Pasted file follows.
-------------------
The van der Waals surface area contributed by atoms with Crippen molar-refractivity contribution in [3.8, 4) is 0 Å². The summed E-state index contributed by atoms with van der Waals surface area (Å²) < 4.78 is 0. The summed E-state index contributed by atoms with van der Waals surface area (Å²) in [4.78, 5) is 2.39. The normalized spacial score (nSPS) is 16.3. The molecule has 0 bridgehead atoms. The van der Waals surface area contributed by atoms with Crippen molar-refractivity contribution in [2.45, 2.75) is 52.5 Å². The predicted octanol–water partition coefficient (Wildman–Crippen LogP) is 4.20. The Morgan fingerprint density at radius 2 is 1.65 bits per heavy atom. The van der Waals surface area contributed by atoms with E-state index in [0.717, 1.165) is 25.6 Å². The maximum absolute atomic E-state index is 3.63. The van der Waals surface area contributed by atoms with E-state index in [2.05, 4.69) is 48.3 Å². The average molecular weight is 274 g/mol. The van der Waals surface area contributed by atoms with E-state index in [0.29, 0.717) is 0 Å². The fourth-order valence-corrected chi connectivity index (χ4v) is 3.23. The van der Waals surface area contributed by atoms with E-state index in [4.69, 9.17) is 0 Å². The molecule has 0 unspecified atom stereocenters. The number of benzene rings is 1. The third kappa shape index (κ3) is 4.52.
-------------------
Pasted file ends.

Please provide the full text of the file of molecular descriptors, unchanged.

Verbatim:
The van der Waals surface area contributed by atoms with Crippen molar-refractivity contribution in [3.8, 4) is 0 Å². The summed E-state index contributed by atoms with van der Waals surface area (Å²) < 4.78 is 0. The summed E-state index contributed by atoms with van der Waals surface area (Å²) in [4.78, 5) is 2.39. The normalized spacial score (nSPS) is 16.3. The molecule has 0 bridgehead atoms. The van der Waals surface area contributed by atoms with Crippen molar-refractivity contribution in [2.45, 2.75) is 52.5 Å². The predicted octanol–water partition coefficient (Wildman–Crippen LogP) is 4.20. The Morgan fingerprint density at radius 2 is 1.65 bits per heavy atom. The van der Waals surface area contributed by atoms with E-state index in [0.717, 1.165) is 25.6 Å². The maximum absolute atomic E-state index is 3.63. The van der Waals surface area contributed by atoms with E-state index in [2.05, 4.69) is 48.3 Å². The average molecular weight is 274 g/mol. The van der Waals surface area contributed by atoms with E-state index in [0.29, 0.717) is 0 Å². The fourth-order valence-corrected chi connectivity index (χ4v) is 3.23. The van der Waals surface area contributed by atoms with E-state index in [4.69, 9.17) is 0 Å². The molecule has 0 unspecified atom stereocenters. The number of benzene rings is 1. The third kappa shape index (κ3) is 4.52.